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  1. Matthew Soteriou (2013). The Mind's Construction: The Ontology of Mind and Mental Action. Oup Oxford.
    Matthew Soteriou provides an original philosophical account of sensory and cognitive aspects of consciousness. He explores distinctions of temporal character in our mental lives--especially in relation to the exercise of agency--and illuminates the more general issue of the place and role of mental action in the metaphysics of mind.
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  2. Matthew Soteriou (2011). And Time. In Johannes Roessler, Hemdat Lerman & Naomi Eilan (eds.), Perception, Causation, and Objectivity. Oxford University Press. 181.
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  3. Matthew Soteriou (2011). Occurrent Perceptual Knowledge. Philosophical Issues 21 (1):485-504.
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  4. Matthew Soteriou (2011). Perceiving Events. Philosophical Explorations 13 (3):223-241.
    The aim in this paper is to focus on one of the proposals about successful perception that has led its adherents to advance some kind of disjunctive account of experience. The proposal is that we should understand the conscious sensory experience involved in successful perception in relational terms. I first try to clarify what the commitments of the view are, and where disagreements with competing views may lie. I then suggest that there are considerations relating to the conscious character of (...)
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  5. Matthew Soteriou, Review of Perception, by Robinson, H. [REVIEW]
    Howard Robinson's Perception is now rightly regarded as essential reading for anyone seeking to understand the sense-datum theory of perception and its motivations. It should also be regarded as essential reading for those with a more general philosophical interest in perception and sensory consciousness. As well as discussing the history of the sense-datum theory, and the nature of sense-data and their relation to the physical world, Robinson offers critiques of physicalist theories of perception, intentional/representational theories, adverbial theories, and naive realist/disjunctivist (...)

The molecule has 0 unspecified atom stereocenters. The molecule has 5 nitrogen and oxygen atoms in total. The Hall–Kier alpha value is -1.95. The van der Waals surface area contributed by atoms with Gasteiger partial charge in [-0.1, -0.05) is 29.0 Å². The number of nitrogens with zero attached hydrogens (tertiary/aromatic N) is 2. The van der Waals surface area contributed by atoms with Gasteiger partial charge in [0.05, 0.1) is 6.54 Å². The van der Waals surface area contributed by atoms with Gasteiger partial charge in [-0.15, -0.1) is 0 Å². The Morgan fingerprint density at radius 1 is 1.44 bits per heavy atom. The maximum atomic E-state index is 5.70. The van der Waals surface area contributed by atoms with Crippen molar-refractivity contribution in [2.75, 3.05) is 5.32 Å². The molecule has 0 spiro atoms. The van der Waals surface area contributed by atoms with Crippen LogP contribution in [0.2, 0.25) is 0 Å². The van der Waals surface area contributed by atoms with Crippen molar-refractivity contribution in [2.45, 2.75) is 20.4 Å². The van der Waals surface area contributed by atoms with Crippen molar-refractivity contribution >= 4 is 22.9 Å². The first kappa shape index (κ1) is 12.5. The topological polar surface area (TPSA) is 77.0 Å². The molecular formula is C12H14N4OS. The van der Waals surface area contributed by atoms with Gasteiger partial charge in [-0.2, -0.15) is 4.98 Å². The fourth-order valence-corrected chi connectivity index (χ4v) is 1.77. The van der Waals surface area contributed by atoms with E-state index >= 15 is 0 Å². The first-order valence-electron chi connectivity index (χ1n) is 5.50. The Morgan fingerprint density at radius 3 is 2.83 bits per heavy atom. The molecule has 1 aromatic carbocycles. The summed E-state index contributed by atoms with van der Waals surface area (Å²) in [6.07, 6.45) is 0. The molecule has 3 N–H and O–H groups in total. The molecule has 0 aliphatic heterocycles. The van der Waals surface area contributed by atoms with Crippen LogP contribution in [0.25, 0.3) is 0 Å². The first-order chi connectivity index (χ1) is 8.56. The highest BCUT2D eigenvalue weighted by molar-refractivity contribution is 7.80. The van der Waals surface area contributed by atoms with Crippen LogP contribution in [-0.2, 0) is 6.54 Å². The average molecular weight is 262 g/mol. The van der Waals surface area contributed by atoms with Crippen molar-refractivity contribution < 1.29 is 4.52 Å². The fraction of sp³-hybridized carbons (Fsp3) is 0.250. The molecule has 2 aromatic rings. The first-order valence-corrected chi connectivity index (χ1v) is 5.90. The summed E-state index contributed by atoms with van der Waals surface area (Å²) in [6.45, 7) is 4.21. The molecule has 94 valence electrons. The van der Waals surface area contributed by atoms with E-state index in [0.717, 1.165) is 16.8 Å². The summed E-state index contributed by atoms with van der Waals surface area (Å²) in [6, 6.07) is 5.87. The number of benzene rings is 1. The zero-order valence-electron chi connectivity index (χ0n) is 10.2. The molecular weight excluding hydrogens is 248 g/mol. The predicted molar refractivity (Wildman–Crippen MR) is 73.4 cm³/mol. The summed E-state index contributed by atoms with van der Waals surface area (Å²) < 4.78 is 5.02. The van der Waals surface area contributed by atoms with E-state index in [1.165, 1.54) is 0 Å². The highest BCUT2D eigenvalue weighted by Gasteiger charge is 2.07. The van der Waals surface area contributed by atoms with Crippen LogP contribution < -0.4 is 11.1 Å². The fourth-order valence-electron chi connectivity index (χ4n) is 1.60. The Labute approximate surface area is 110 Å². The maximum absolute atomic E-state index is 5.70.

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  6. Matthew Soteriou (2011). The Perception of Absence, Space, and Time. In Johannes Roessler, Hemdat Lerman & Naomi Eilan (eds.), Perception, Causation, and Objectivity. Oxford University Press.
    This chapter discusses the causal requirements on perceptual success in putative cases of the perception of absence – in particular, in cases of hearing silence and seeing darkness. It is argued that the key to providing the right account of the respect in which we can perceive silence and darkness lies in providing the right account of the respect in which we can have conscious perceptual contact with intervals of time and regions of space within which objects can potentially be (...)
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  7. Lucy O'Brien & Matthew Soteriou (eds.) (2009). Mental Actions. Oxford University Press.
  8. Matthew Soteriou (2009). Introduction. In Lucy O'Brien & Matthew Soteriou (eds.), Mental Actions. Oxford University Press.